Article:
Computational Nanoscience for Energy
15 Sep 2009  Teaching Materials  Contributor(s): Jeffrey C Grossman, Alexander S McLeod
Materials for energy conversion and storage can be greatly improved by taking advantage of unique effects that occur at the nanoscale. In many cases, these improvements are due to fundamental microscopic mechanisms that can be understood and predicted by cuttingedge simulation methods. This course …

Computational Nanoscience, Homework Assignment 1: Averages and Statistical Uncertainty
30 Jan 2008  Teaching Materials  Contributor(s): Jeffrey C Grossman, Elif Ertekin
The purpose of this assignment is to explore statistical errors and data correlation.
This assignment is to be completed following lectures 1 and 2 using the "Average" program in the Berkeley Computational Nanoscience Toolkit.University of California, Berkeley

Computational Nanoscience, Homework Assignment 2: Molecular Dynamics Simulation of a LennardJones Liquid
14 Feb 2008  Teaching Materials  Contributor(s): Elif Ertekin, Jeffrey C Grossman
The purpose of this assignment is to perform a full molecular dynamics simulation based on the Verlet algorithm to calculate various properties of a simple liquid, modeled as an ensemble of identical classical particles interacting via the LennardJones potential.
This assignment is to be …

Computational Nanoscience, Homework Assignment 3: Molecular Dynamics Simulation of Carbon Nanotubes
14 Feb 2008  Teaching Materials  Contributor(s): Elif Ertekin, Jeffrey C Grossman
The purpose of this assignment is to perform molecular dynamics simulations to calculate various properties of carbon nanotubes using LAMMPS and Tersoff potentials.
This assignment is to be completed following lectures 5 and 6 using the "LAMMPS" program in the Berkeley Computational Nanoscience …

Computational Nanoscience, Homework Assignment 4: HardSphere Monte Carlo and Ising Model
05 Mar 2008  Teaching Materials  Contributor(s): Elif Ertekin, Jeffrey C Grossman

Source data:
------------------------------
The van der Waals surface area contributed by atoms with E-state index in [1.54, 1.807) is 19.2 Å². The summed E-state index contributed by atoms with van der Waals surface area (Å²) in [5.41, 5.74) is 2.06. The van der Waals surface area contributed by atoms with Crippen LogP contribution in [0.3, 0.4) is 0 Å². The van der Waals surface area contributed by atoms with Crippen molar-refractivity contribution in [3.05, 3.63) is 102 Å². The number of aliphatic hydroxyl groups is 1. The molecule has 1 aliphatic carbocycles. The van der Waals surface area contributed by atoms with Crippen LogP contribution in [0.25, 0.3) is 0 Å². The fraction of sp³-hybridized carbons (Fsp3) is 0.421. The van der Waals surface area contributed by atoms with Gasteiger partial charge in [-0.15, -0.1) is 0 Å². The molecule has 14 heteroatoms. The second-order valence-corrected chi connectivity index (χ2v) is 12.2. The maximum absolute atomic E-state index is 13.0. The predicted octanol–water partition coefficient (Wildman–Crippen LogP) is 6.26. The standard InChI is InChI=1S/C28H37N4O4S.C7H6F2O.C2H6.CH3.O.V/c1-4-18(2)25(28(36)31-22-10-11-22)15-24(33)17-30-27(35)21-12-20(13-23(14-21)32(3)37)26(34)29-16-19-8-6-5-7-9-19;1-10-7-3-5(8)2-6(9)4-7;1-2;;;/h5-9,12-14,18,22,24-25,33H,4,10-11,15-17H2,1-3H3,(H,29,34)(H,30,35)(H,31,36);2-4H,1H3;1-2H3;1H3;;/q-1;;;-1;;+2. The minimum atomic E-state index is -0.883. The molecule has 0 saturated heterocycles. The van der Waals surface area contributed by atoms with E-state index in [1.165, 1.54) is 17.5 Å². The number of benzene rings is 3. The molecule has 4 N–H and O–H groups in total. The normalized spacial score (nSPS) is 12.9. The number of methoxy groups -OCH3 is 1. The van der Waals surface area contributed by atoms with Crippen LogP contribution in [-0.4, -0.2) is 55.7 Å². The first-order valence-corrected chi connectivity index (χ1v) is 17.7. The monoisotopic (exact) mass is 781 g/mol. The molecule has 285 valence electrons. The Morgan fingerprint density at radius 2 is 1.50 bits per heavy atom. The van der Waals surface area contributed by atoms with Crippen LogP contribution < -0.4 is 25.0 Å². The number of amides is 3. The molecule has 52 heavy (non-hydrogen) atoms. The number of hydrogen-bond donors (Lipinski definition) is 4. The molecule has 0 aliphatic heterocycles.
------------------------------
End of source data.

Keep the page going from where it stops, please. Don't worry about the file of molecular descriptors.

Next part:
In this assignment, you will explore the use of Monte Carlo techniques to look at (1) hardsphere systems and (2) Ising model of the ferromagneticparamagnetic phase transition in twodimensions. This assignment is to be completed following lecture 12 and using the "Hard Sphere Monte Carlo" and …

Computational Nanoscience, Lecture 10: Brief Review, Kinetic Monte Carlo, and Random Numbers
25 Feb 2008  Teaching Materials  Contributor(s): Elif Ertekin, Jeffrey C Grossman
We conclude our discussion of Monte Carlo methods with a brief review of the concepts covered in the three previous lectures. Then, the Kinetic Monte Carlo method is introduced, including discussions of Transition State Theory and basic KMC algorithms. A simulation of vacancymediated diffusion …

Computational Nanoscience, Lecture 11: Phase Transitions and the Ising Model
27 Feb 2008  Teaching Materials  Contributor(s): Elif Ertekin, Jeffrey C Grossman
In this lecture, we present an introduction to simulations of phase transitions in materials. The use of Monte Carlo methods to model phase transitions is described, and the Ising Model is given as an example for modeling the ferromagneticparamagnetic transition. Some of the subtleties of …

Computational Nanoscience, Lecture 12: InClass Simulation of Ising Model
28 Feb 2008  Teaching Materials  Contributor(s): Elif Ertekin, Jeffrey C Grossman
This is a two part lecture in which we discuss the spinspin correlation function for the the Ising model, correlation lengths, and critical slowing down. An inclass simulation of the 2D Ising Model is performed using the tool "Berkeley Computational Nanoscience Class Tools". We look at domain …

Computational Nanoscience, Lecture 13: Introduction to Computational Quantum Mechanics
30 Apr 2008  Teaching Materials  Contributor(s): Jeffrey C Grossman, Elif Ertekin
In this lecture we introduce the basic concepts that will be needed as we explore simulation approaches that describe the electronic structure of a system.

Computational Nanoscience, Lecture 14: HartreeFock Calculations
30 Apr 2008  Teaching Materials  Contributor(s): Jeffrey C Grossman, Elif Ertekin
A description of the HartreeFock method and practical overview of its application. This lecture is to be used in conjunction with the course toolkit, with the HartreeFock simulation module.

Computational Nanoscience, Lecture 15: InClass Simulations: HartreeFock
30 Apr 2008  Teaching Materials  Contributor(s): Jeffrey C Grossman, Elif Ertekin
Using a range of examples, we study the effect of basis set on convergence, the HartreeFock accuracy compared to experiment, and explore a little bit of molecular chemistry.

Computational Nanoscience, Lecture 16: More and Less than HartreeFock
30 Apr 2008  Teaching Materials  Contributor(s): Jeffrey C Grossman, Elif Ertekin
In the lecture we discuss both techniques for going "beyond" HartreeFock in order to include correlation energy as well as techniques for capturing electronic structure effects while not having to solve the full HartreeFock equations (ie, semiempirical methods). We also very briefly touch upon …

Computational Nanoscience, Lecture 17: TightBinding, and Moving Towards Density Functional Theory
21 Mar 2008  Teaching Materials  Contributor(s): Elif Ertekin, Jeffrey C Grossman